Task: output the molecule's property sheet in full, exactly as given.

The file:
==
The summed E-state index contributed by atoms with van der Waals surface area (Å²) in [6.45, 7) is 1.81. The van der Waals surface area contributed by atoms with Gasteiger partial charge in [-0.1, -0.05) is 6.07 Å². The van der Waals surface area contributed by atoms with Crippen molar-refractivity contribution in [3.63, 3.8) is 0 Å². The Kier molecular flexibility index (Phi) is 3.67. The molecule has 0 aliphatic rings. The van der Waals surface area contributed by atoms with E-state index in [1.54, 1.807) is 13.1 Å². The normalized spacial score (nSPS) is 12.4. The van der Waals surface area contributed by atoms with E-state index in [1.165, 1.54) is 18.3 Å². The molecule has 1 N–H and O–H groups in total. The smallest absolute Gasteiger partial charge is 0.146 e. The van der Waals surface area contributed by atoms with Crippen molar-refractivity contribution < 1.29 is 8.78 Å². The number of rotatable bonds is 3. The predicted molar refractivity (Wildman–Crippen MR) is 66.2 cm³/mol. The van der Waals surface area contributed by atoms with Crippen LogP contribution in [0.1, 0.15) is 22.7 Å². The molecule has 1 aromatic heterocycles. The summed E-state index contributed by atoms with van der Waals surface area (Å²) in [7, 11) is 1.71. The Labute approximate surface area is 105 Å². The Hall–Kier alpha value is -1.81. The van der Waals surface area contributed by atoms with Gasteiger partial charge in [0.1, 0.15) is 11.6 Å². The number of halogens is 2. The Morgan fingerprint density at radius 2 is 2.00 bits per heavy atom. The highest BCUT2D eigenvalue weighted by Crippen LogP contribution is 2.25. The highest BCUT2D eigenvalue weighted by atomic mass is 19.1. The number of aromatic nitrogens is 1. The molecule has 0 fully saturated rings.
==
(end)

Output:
The summed E-state index contributed by atoms with van der Waals surface area (Å²) in [6.45, 7) is 1.81. The van der Waals surface area contributed by atoms with Gasteiger partial charge in [-0.1, -0.05) is 6.07 Å². The van der Waals surface area contributed by atoms with Crippen molar-refractivity contribution in [3.63, 3.8) is 0 Å². The Kier molecular flexibility index (Phi) is 3.67. The molecule has 0 aliphatic rings. The van der Waals surface area contributed by atoms with E-state index in [1.54, 1.807) is 13.1 Å². The normalized spacial score (nSPS) is 12.4. The van der Waals surface area contributed by atoms with E-state index in [1.165, 1.54) is 18.3 Å². The molecule has 1 N–H and O–H groups in total. The smallest absolute Gasteiger partial charge is 0.146 e. The van der Waals surface area contributed by atoms with Crippen molar-refractivity contribution < 1.29 is 8.78 Å². The number of rotatable bonds is 3. The predicted molar refractivity (Wildman–Crippen MR) is 66.2 cm³/mol. The van der Waals surface area contributed by atoms with Crippen LogP contribution in [0.1, 0.15) is 22.7 Å². The molecule has 1 aromatic heterocycles. The summed E-state index contributed by atoms with van der Waals surface area (Å²) in [7, 11) is 1.71. The Labute approximate surface area is 105 Å². The Hall–Kier alpha value is -1.81. The van der Waals surface area contributed by atoms with Gasteiger partial charge in [0.1, 0.15) is 11.6 Å². The number of halogens is 2. The Morgan fingerprint density at radius 2 is 2.00 bits per heavy atom. The highest BCUT2D eigenvalue weighted by Crippen LogP contribution is 2.25. The highest BCUT2D eigenvalue weighted by atomic mass is 19.1. The number of aromatic nitrogens is 1. The molecule has 0 fully saturated rings.